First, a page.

- ArcelorMittal South Africa Ltd (AMSA) remains South Africa’s third worst greenhouse gas emitter, responsible for about 3% of the country’s emissions.
- The steelmaker has a long history of toxic air pollution, land and water contamination and a dismal record of engagement with communities and workers affected by the company’s violations.
- VEJA representing communities in the Vaal with support from the Centre for Environmental Rights (CER) will pose questions to the AMSA board and management during the company’s 2022 annual general meeting (AGM) on Thursday 19th May 2022.
While environmental justice groups recognise the publication of AMSA’s first Environmental, Social and Governance (ESG) report as being an important step forward, the report fails to provide sufficient detail on its ability to meaningfully realise key commitments. In particular, the steelmaker’s plans to reduce greenhouse gas emissions by 25% by 2030 and to reach net-zero by 2050 are simply too vague.
The ArcelorMittal Group, based in Luxembourg, has revised its climate commitments in respect of its European operations, making bolder commitments to a 35% emissions intensity reduction by 2030. Here in South Africa, however, AMSA’s climate commitments are lacklustre at best, and the steelmaker has not indicated why it is unable to improve on these commitments. Critically, the company has not indicated how it plans to finance even their mediocre commitments.
Furthermore, while AMSA has said a great deal about the importance of decarbonisation to ensure economic and environmental sustainability, over the last year it has failed to comply with a number of environmental standards and has continued to seek the postponement of compliance with minimum emissions standards for air pollution.
For the fourth year, activists from VEJA and CER lawyers, as registered shareholders of AMSA, will pose questions to the AMSA board and management during the company’s 2022 annual general meeting (AGM).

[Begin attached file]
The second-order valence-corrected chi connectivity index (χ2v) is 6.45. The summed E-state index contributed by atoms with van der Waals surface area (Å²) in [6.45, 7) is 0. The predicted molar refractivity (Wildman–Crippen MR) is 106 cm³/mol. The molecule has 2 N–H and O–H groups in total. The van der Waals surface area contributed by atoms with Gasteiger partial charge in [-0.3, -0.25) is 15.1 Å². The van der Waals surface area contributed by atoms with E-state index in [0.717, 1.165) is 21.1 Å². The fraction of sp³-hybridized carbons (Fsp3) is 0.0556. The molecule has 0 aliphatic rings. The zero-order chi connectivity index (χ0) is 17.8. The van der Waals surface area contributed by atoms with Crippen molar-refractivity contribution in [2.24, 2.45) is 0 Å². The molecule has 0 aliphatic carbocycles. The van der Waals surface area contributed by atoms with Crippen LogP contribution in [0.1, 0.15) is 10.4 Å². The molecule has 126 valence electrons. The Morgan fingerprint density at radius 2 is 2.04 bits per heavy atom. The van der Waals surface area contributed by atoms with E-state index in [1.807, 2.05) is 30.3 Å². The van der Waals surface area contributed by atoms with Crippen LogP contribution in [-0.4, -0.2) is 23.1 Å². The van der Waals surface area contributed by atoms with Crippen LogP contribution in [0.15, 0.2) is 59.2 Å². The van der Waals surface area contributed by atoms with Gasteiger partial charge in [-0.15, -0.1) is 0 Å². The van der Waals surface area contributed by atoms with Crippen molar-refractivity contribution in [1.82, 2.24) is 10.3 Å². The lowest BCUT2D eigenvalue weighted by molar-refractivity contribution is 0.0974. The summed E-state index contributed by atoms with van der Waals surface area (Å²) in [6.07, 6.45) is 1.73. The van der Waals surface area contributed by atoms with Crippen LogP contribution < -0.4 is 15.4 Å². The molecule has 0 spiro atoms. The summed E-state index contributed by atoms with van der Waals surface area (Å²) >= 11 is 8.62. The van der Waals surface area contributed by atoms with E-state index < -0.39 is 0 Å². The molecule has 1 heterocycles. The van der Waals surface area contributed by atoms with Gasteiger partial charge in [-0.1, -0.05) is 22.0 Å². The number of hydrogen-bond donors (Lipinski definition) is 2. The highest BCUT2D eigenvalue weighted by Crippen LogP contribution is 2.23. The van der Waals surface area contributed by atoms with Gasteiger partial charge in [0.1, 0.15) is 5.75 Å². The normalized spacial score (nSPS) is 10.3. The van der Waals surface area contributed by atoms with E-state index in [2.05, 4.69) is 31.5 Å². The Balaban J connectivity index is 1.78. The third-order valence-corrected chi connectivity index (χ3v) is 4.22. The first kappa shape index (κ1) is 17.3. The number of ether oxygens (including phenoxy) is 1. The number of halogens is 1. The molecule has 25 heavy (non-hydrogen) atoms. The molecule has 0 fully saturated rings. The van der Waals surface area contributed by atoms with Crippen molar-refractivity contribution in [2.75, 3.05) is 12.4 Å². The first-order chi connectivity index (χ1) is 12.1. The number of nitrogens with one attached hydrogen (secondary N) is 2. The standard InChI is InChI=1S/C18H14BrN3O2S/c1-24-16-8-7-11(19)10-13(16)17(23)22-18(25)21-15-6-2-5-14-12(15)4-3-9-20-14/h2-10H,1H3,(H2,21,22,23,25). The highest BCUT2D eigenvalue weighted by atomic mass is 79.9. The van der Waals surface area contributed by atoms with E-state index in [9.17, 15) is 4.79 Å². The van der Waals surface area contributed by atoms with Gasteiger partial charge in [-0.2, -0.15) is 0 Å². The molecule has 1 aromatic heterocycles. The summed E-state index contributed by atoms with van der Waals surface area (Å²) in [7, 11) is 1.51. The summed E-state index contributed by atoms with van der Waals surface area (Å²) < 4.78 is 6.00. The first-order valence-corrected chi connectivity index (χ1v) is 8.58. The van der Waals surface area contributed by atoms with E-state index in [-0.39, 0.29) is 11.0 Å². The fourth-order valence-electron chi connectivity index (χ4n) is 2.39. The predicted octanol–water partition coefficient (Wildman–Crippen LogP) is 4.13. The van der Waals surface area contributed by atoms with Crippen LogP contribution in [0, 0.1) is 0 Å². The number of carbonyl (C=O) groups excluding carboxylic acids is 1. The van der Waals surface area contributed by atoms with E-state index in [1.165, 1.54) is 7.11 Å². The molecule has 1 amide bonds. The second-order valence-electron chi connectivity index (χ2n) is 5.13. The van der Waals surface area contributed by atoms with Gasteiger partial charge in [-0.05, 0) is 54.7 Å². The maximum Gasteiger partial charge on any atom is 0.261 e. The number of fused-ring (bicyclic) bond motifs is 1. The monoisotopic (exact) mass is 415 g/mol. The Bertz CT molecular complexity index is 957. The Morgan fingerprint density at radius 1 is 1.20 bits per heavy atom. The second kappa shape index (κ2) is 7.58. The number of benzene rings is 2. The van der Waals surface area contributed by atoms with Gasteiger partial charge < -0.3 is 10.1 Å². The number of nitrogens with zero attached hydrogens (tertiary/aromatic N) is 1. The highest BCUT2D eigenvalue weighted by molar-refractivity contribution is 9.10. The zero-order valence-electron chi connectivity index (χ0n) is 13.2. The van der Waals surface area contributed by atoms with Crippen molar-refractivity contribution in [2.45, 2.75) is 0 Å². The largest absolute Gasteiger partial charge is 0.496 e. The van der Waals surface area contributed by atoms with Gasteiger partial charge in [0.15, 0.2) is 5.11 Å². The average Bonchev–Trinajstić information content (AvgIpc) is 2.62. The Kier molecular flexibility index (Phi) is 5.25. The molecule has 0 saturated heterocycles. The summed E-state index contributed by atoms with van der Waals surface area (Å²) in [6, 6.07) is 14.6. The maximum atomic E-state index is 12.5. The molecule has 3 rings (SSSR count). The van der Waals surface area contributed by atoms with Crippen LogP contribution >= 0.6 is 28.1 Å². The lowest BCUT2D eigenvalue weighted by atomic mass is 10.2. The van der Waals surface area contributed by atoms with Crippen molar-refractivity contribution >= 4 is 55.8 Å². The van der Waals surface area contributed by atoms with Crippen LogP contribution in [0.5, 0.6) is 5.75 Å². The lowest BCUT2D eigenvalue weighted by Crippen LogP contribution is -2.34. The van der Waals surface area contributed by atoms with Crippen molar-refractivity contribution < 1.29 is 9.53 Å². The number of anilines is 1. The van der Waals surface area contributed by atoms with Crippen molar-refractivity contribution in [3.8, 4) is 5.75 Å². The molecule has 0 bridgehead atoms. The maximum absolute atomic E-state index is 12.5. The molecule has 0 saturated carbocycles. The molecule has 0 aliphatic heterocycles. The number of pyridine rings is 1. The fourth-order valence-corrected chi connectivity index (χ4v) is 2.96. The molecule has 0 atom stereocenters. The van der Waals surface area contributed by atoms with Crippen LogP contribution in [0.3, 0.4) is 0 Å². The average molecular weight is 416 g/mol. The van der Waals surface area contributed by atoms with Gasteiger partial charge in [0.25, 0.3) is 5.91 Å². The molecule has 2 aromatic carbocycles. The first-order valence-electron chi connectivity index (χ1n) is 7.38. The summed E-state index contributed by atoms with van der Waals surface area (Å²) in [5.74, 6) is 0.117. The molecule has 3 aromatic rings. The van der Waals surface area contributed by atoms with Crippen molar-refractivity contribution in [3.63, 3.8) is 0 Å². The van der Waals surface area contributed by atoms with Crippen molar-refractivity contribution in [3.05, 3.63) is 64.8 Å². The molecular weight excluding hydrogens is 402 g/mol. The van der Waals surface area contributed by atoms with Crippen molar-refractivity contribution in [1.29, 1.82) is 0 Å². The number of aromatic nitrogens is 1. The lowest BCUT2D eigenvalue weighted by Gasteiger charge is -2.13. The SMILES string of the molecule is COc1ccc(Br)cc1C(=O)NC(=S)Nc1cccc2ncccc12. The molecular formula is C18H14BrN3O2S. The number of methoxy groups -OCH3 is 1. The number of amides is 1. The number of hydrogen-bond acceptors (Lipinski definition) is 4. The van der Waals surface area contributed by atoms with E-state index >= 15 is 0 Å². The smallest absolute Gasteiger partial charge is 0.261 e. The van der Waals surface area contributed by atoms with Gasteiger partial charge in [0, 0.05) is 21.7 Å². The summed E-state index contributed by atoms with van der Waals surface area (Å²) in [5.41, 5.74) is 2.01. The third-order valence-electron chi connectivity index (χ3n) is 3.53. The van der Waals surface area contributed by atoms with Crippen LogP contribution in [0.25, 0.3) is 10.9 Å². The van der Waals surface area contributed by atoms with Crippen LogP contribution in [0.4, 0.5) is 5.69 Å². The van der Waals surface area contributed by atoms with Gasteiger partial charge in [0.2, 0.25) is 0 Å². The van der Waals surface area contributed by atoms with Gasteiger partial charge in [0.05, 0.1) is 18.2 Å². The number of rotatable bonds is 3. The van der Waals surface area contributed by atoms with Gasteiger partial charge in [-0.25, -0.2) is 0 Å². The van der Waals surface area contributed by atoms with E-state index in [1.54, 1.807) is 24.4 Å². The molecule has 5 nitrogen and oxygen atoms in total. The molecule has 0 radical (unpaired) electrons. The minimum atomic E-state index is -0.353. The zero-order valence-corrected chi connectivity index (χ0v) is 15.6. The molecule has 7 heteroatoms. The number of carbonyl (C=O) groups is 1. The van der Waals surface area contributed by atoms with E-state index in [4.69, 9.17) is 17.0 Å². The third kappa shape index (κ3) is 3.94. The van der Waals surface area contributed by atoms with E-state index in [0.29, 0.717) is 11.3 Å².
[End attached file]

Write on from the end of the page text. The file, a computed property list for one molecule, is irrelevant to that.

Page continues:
Community members from Sharpeville and Bophelong had planned to gather outside AMSA’s main plant in Vanderbijlpark to protest AMSA’s pollution in Vanderbijlpark and surrounding areas, and to hand over a memorandum of demands to AMSA management, but another protest is taking place today. An AMSA worker strike led by National Union of MetalWorkers of South Africa (NUMSA) overinadequate wages is now in its ninth day. As a result, communities will have to postpone their protest action.
“Communities affected by AMSA’s pollution continue to struggle to obtain access to information related to AMSA’s operations while the company hides behind outdated COVID mitigation measures as a justification for lack of engagement,” says Samson Mokoena, VEJA coordinator. “Nothing has progressed over the years and AMSA continues to put profits before people and the environment. The company plays dirty tricks to hide information, refusing to meet communities to engage on the ongoing pollution and to rehabilitate its unacceptable underground water pollution and waste disposal sites.” Mokoena added.
Failure to disclose
Beyond the focus on environmental violations and continued lack of community engagement, a central concern for activists remains AMSA’s failure to disclose a detailed strategy to mitigate its climate-related impacts and risks.
“Around the world, carbon intensive companies like AMSA and its Europe-based parent company ArcelorMittal are faced with growing financial, reputational, and physical risks posed by climate change. ArcelorMittal has recognised and embraced new and cleaner technologies in the steel making process and have made revised commitments to improve on its emissions reductions by 2030 but AMSA has only recently published its own commitments, with very little detail on the implementation of these commitments. In addition, AMSA does not have board level governance and accountability structures to ensure an urgent response to managing climate risk,” says Avena Jacklin from groundWork, Friends of the Earth South Africa.
Author: Bryan Groenendaal